In Broadway Danny Rose, Woody Allen plays a theatrical agent forever looking on the bright side of his clients’ sorry careers. Don’t worry, he tells a washed-up lounge singer, “you’re the kinda guy that will always make a beautiful dollar in this business.”
For the past generation or so, Danny Rose’s optimism also applied to anyone with a law degree. Lawyering might be disappointingly tedious, but at least it was remunerative enough to justify investing thousands of dollars in tuition. Heck, a law degree even opened doors in business and journalism.
Thousands of liberal arts BAs grew up on those assumptions. “Everyone is pre-law,” journalist Michael Kinsley quipped, “until the day they enter medical school.” A JD himself, Kinsley knew whereof he spoke.
Alas, the economic benefits of a legal education are no longer certain. According to a recent report in the Wall Street Journal, only 55% of the 44,000-member law school class of 2011 landed a legal job within nine months of graduation. Twelve percent had found other professional employment. Meanwhile, the average law grad carried $100,000 in student-loan debt.
Far from guaranteeing a “beautiful dollar,” law school looks increasingly like a bad deal — even, for some, a rip-off. ...
Of the 201 ABA-accredited schools, only 12 reported that 80 percent of their 2011 graduates had landed full-time, long-term legal jobs, according to the Wall Street Journal. At almost two dozen less-prestigious schools, fewer than 40 percent of graduates had secured such jobs. “Many law professors at many law schools across the country are selling a degree to their students that they would not recommend to people close to them,” Tamanaha writes. He also accuses them of lying about it: Some schools have been caught luring students with inflated post-graduation employment statistics.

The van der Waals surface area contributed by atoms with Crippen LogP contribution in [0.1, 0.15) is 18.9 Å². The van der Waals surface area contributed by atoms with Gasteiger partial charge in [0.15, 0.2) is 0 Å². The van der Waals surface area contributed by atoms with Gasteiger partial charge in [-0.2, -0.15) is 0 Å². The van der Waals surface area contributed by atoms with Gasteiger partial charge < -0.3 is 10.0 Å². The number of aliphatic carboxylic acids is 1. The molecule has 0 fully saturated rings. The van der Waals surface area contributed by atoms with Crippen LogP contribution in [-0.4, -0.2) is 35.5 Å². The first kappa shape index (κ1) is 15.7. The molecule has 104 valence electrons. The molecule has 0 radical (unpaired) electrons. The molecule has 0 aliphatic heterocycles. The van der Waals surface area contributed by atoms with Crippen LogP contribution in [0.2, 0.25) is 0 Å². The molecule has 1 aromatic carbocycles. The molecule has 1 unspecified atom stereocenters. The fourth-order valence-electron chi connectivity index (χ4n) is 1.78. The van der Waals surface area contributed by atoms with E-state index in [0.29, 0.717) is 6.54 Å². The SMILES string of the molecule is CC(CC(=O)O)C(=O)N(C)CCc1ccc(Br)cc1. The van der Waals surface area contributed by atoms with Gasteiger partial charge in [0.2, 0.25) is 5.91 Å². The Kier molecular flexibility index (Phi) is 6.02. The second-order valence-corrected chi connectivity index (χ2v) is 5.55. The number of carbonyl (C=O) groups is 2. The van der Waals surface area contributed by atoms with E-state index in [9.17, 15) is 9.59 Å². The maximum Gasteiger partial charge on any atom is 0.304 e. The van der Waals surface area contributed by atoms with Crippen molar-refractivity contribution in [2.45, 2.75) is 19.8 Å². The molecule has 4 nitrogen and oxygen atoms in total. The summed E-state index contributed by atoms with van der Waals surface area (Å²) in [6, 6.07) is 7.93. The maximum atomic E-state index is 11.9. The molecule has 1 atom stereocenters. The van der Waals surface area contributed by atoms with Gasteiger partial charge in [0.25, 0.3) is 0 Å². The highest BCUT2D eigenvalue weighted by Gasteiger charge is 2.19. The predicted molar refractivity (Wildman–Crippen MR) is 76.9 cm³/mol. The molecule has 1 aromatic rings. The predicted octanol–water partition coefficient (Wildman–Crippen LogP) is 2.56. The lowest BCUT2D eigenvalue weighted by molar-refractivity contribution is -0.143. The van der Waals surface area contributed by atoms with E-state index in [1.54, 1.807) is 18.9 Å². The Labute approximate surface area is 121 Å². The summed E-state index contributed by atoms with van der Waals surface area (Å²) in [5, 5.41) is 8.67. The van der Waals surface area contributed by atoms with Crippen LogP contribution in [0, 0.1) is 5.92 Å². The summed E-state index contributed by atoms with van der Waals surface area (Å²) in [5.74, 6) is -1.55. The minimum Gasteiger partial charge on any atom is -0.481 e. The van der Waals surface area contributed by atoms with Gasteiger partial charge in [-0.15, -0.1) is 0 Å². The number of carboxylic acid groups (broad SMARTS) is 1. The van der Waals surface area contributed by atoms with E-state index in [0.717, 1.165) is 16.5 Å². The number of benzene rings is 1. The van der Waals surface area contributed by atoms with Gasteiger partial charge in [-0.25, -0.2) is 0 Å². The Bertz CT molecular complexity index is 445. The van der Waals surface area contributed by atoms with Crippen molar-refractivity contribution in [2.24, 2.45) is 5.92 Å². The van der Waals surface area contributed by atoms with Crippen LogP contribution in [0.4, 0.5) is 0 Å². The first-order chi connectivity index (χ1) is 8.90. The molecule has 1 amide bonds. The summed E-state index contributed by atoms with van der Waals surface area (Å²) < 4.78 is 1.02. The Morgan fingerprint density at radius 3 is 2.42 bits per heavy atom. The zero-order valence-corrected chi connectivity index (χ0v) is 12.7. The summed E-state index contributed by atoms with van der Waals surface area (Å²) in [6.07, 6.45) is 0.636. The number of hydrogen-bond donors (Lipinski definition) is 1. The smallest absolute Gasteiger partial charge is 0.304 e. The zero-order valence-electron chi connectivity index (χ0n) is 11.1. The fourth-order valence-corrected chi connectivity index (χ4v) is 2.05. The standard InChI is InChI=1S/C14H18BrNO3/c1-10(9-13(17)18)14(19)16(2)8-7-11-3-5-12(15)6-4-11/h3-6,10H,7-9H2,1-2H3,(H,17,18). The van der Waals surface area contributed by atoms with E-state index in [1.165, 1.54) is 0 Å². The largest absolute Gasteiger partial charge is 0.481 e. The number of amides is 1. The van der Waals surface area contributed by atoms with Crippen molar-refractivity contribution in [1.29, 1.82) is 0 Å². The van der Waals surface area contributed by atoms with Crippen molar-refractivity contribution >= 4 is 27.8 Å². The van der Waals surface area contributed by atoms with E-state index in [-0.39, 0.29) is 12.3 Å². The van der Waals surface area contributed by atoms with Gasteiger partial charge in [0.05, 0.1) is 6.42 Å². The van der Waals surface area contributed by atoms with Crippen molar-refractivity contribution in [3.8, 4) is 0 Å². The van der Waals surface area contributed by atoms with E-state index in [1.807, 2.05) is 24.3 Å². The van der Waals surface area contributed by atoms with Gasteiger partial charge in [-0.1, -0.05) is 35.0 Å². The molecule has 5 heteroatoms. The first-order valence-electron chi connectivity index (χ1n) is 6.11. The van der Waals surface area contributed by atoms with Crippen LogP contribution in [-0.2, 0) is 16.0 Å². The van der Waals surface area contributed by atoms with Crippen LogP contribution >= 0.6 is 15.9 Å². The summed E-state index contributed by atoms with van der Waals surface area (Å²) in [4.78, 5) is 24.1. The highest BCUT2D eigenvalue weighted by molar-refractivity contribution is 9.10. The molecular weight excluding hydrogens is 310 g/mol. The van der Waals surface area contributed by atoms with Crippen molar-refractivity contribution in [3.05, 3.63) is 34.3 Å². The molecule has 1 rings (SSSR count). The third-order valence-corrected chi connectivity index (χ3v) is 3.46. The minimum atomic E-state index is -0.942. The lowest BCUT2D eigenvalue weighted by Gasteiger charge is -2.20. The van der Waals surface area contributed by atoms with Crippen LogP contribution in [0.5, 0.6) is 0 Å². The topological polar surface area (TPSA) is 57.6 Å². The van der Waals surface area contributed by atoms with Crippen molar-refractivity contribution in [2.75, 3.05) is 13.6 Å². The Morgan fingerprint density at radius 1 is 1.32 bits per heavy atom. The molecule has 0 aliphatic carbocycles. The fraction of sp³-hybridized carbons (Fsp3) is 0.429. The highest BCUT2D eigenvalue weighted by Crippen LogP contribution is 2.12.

Law school faculties are also bastions of liberal politics, and this irony is not lost on Tamanaha, who accuses the professoriate of not only enriching itself but also erecting de facto barriers to upward social mobility and true public-service law practice, all in the name of “academic freedom” and other abstractions.
Tamanaha argues that most law schools should emphasize lower-cost practical training, perhaps in fewer than the three years of study that are standard now. The resulting lawyers would serve the mundane but vital needs of ordinary people, a surprisingly large number of whom cannot afford representation even though they are not indigent. It would be an honorable calling and a decent living.
Tamanaha’s message -- that law schools fail to fulfill this social purpose and that their failure is due to their selfishness and myopia -- may not go over well in faculty lounges. But it is an important one nonetheless.